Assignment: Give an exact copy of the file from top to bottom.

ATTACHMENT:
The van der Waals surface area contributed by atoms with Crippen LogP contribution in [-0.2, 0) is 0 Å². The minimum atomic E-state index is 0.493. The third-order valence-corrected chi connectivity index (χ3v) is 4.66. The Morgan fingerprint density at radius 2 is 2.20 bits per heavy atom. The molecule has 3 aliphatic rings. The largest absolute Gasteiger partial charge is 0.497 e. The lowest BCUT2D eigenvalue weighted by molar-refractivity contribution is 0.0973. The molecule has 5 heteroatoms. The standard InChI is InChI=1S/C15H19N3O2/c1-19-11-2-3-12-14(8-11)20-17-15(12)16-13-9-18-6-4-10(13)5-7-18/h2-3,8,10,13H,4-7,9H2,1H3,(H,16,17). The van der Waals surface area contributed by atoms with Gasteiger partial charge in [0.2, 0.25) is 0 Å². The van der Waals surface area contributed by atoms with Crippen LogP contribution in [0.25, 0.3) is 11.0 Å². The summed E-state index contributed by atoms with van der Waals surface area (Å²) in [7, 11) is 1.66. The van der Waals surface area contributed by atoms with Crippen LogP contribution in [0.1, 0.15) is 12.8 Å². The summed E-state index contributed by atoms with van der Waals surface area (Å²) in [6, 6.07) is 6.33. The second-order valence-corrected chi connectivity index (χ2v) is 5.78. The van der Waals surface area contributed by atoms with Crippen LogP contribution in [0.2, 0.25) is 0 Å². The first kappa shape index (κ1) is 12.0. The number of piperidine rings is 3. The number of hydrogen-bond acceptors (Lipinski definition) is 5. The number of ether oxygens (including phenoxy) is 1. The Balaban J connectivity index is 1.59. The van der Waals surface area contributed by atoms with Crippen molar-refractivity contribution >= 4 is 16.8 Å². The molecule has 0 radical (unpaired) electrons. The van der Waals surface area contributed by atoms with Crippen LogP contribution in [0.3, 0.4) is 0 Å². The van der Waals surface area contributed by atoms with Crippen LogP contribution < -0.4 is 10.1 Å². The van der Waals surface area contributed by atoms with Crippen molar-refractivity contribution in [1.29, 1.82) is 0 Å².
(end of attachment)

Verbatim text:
The van der Waals surface area contributed by atoms with Crippen LogP contribution in [-0.2, 0) is 0 Å². The minimum atomic E-state index is 0.493. The third-order valence-corrected chi connectivity index (χ3v) is 4.66. The Morgan fingerprint density at radius 2 is 2.20 bits per heavy atom. The molecule has 3 aliphatic rings. The largest absolute Gasteiger partial charge is 0.497 e. The lowest BCUT2D eigenvalue weighted by molar-refractivity contribution is 0.0973. The molecule has 5 heteroatoms. The standard InChI is InChI=1S/C15H19N3O2/c1-19-11-2-3-12-14(8-11)20-17-15(12)16-13-9-18-6-4-10(13)5-7-18/h2-3,8,10,13H,4-7,9H2,1H3,(H,16,17). The van der Waals surface area contributed by atoms with Gasteiger partial charge in [0.2, 0.25) is 0 Å². The van der Waals surface area contributed by atoms with Crippen LogP contribution in [0.25, 0.3) is 11.0 Å². The summed E-state index contributed by atoms with van der Waals surface area (Å²) in [7, 11) is 1.66. The van der Waals surface area contributed by atoms with Crippen LogP contribution in [0.1, 0.15) is 12.8 Å². The summed E-state index contributed by atoms with van der Waals surface area (Å²) in [6, 6.07) is 6.33. The second-order valence-corrected chi connectivity index (χ2v) is 5.78. The van der Waals surface area contributed by atoms with Crippen LogP contribution in [0.2, 0.25) is 0 Å². The first kappa shape index (κ1) is 12.0. The number of piperidine rings is 3. The number of hydrogen-bond acceptors (Lipinski definition) is 5. The number of ether oxygens (including phenoxy) is 1. The Balaban J connectivity index is 1.59. The van der Waals surface area contributed by atoms with Crippen molar-refractivity contribution >= 4 is 16.8 Å². The molecule has 0 radical (unpaired) electrons. The van der Waals surface area contributed by atoms with Crippen LogP contribution in [0.3, 0.4) is 0 Å². The van der Waals surface area contributed by atoms with Crippen LogP contribution < -0.4 is 10.1 Å². The van der Waals surface area contributed by atoms with Crippen molar-refractivity contribution in [1.29, 1.82) is 0 Å².